They sure did folks involving two separate incidents, the first involving the Delta water contract and the other involving lunch with developer Jim Macphaille at his restaurant 200 North Beach. This document is not yet online at Mississippi Ethics so Slabbed’s readers get the sneak peek.
I am aware of several other ethics complaints that have been made against the City, I suspect each is very close to a resolution. Stay tuned.
On July 10, 2015 the Mississippi Ethics Commission cited the Bay-Waveland School Board for improperly entering executive session to discuss the award of a professional service contract for architectural services on February 19, 2015. At that February meeting the School Board was advised it OK to discuss the contract award by Board Attorney Ronnie Artigues, who recently completed his 20th year providing legal services to the School District. The Ethics Commission found the discussion of a RFPs for a professional services contract did not meet any of the clear-cut criteria set forth in authority section 25-41-7(4) of the Mississippi Code.
Worth noting is the school district, in response to the ethics compliant filed by Lana Noonan of the Hancock County Alliance for Good Government, did not actually claim to meet any of the exceptions set forth in the Mississippi Code, the compliance requirements of which Mississippi School Board members receive extensive training. Unfortunately the conduct of the public’s business in secret by the School Board also fits a troubling pattern of secrecy involving conduct of the taxpayer’s business with politically connected citizens dating back to the purchase of the Bay Tech Building by the school district for use as the Central Office.
One of the School Board members that voted to enter the improper executive session, Board President Sherry Ponder, is a long time member of the school board that also holds an education doctorate. She faces at least two declared opponents this fall in the upcoming school board election in the City of Waveland including former Waveland City Councilman Mark Kidd. Another school board member, Maurice Singleton, is running for County Supervisor in District Four. Both have employment connections to the local newspaper of record, the Seacoast Echo.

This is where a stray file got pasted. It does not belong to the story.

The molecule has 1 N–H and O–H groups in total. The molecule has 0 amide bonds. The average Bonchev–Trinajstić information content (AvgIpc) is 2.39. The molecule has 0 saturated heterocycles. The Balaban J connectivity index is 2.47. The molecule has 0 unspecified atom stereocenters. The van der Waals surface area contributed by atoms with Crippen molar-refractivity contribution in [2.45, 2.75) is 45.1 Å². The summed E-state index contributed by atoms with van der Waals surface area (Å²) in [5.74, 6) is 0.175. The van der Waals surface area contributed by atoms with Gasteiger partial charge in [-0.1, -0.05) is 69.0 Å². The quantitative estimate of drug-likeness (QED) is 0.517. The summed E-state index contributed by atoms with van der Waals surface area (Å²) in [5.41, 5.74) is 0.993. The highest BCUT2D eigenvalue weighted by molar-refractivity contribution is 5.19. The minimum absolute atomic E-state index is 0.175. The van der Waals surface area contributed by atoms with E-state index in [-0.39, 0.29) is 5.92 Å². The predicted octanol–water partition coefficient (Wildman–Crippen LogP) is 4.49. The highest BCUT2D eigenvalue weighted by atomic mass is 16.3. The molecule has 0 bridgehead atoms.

More recently, the School Board has voted to explore giving the cash strapped City of Bay St Louis fifty thousand dollars for use on a municipal sidewalk project off school property. According to Hancock County Alliance for Good Government President Lana Noonan, the request for the Attorney General’s opinion submitted by Board Attorney Artigues neglected to mention the district’s funding of the project would involve municipal rights of way that did not belong to the School District, an area of the law that is well settled based upon previous Attorney General opinions finding that Mississippi school districts have no statutory authority to fund a municipal capital project.
Hope everyone had a wonderful and blessed Christmas and will enjoy all the best in the New Year. And speaking of the New Year, it is going to be a busy one politically in Hancock County. Two of our cities, Bay St. Louis and Diamondhead will be holding municipal elections. The Hancock County Alliance for Good Govenment plans to be involved in both sponsoring forums, etc.
It is going to be interesting to see how the fiscal situation in our nation and state affects us locally from municipal governments to school districts.
Both of our school districts are implementing the new Common Core Curriculum, which is being done nation wide. Everyone has to follow the same rules, so we would encourage our educators to dig in their heels, and give it their best shot for the kids.
Our state leaders seem to be dedicated to supporting Charter Schools. We’ll never know how they would work in our state until we try them. One advantage is that if the Charter School does not produce, it gets shut down. Pity we can’t operate under that format with some of our public schools in our state.
We are still of the opinion that consolidation of school districts would also be beneficial primarily for the students. It has been suggested to our legislature since a study was done in 1993 to consolidate districts and take the money saved in eliminating duplication of administrative costs and put it in the classrooms. It just seems to fall on deaf ears, and our state leaders contilnue to wonder why we lag behind nationally in education year after year. Continue reading “Guest Post :The Hancock County Alliance for Good Government January 2013 Newsletter”